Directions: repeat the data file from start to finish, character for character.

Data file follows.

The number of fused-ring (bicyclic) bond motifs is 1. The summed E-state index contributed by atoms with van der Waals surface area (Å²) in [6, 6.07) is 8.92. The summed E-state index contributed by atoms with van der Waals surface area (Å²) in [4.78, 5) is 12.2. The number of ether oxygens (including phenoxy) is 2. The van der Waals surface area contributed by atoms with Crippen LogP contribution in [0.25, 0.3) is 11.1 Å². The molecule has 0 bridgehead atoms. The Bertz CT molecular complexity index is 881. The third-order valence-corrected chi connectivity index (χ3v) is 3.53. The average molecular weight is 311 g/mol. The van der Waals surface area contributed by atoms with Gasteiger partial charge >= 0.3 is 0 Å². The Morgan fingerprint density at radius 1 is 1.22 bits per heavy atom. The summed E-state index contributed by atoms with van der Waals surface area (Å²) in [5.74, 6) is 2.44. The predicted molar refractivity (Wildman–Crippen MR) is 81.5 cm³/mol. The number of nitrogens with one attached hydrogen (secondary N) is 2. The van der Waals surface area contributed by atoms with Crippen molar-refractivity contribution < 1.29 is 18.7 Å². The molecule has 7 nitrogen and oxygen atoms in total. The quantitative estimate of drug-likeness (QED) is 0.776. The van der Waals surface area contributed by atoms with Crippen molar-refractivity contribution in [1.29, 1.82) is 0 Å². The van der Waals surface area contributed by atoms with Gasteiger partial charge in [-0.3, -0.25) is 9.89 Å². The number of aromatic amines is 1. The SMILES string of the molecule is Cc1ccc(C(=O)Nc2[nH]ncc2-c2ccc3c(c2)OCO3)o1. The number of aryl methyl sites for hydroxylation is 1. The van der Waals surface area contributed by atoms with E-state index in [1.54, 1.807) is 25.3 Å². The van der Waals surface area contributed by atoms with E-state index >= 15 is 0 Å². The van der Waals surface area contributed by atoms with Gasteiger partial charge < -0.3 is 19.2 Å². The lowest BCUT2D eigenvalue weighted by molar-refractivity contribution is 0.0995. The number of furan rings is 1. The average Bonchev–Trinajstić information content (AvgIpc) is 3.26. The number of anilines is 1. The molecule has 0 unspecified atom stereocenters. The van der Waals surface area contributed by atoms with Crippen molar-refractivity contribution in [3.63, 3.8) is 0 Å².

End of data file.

The number of fused-ring (bicyclic) bond motifs is 1. The summed E-state index contributed by atoms with van der Waals surface area (Å²) in [6, 6.07) is 8.92. The summed E-state index contributed by atoms with van der Waals surface area (Å²) in [4.78, 5) is 12.2. The number of ether oxygens (including phenoxy) is 2. The van der Waals surface area contributed by atoms with Crippen LogP contribution in [0.25, 0.3) is 11.1 Å². The molecule has 0 bridgehead atoms. The Bertz CT molecular complexity index is 881. The third-order valence-corrected chi connectivity index (χ3v) is 3.53. The average molecular weight is 311 g/mol. The van der Waals surface area contributed by atoms with Gasteiger partial charge >= 0.3 is 0 Å². The Morgan fingerprint density at radius 1 is 1.22 bits per heavy atom. The summed E-state index contributed by atoms with van der Waals surface area (Å²) in [5.74, 6) is 2.44. The predicted molar refractivity (Wildman–Crippen MR) is 81.5 cm³/mol. The number of nitrogens with one attached hydrogen (secondary N) is 2. The van der Waals surface area contributed by atoms with Crippen molar-refractivity contribution < 1.29 is 18.7 Å². The molecule has 7 nitrogen and oxygen atoms in total. The quantitative estimate of drug-likeness (QED) is 0.776. The van der Waals surface area contributed by atoms with Crippen molar-refractivity contribution in [1.29, 1.82) is 0 Å². The van der Waals surface area contributed by atoms with Gasteiger partial charge in [-0.3, -0.25) is 9.89 Å². The number of aromatic amines is 1. The SMILES string of the molecule is Cc1ccc(C(=O)Nc2[nH]ncc2-c2ccc3c(c2)OCO3)o1. The number of aryl methyl sites for hydroxylation is 1. The van der Waals surface area contributed by atoms with E-state index in [1.54, 1.807) is 25.3 Å². The van der Waals surface area contributed by atoms with E-state index >= 15 is 0 Å². The van der Waals surface area contributed by atoms with Gasteiger partial charge < -0.3 is 19.2 Å². The lowest BCUT2D eigenvalue weighted by molar-refractivity contribution is 0.0995. The number of furan rings is 1. The average Bonchev–Trinajstić information content (AvgIpc) is 3.26. The number of anilines is 1. The molecule has 0 unspecified atom stereocenters. The van der Waals surface area contributed by atoms with Crippen molar-refractivity contribution in [3.63, 3.8) is 0 Å².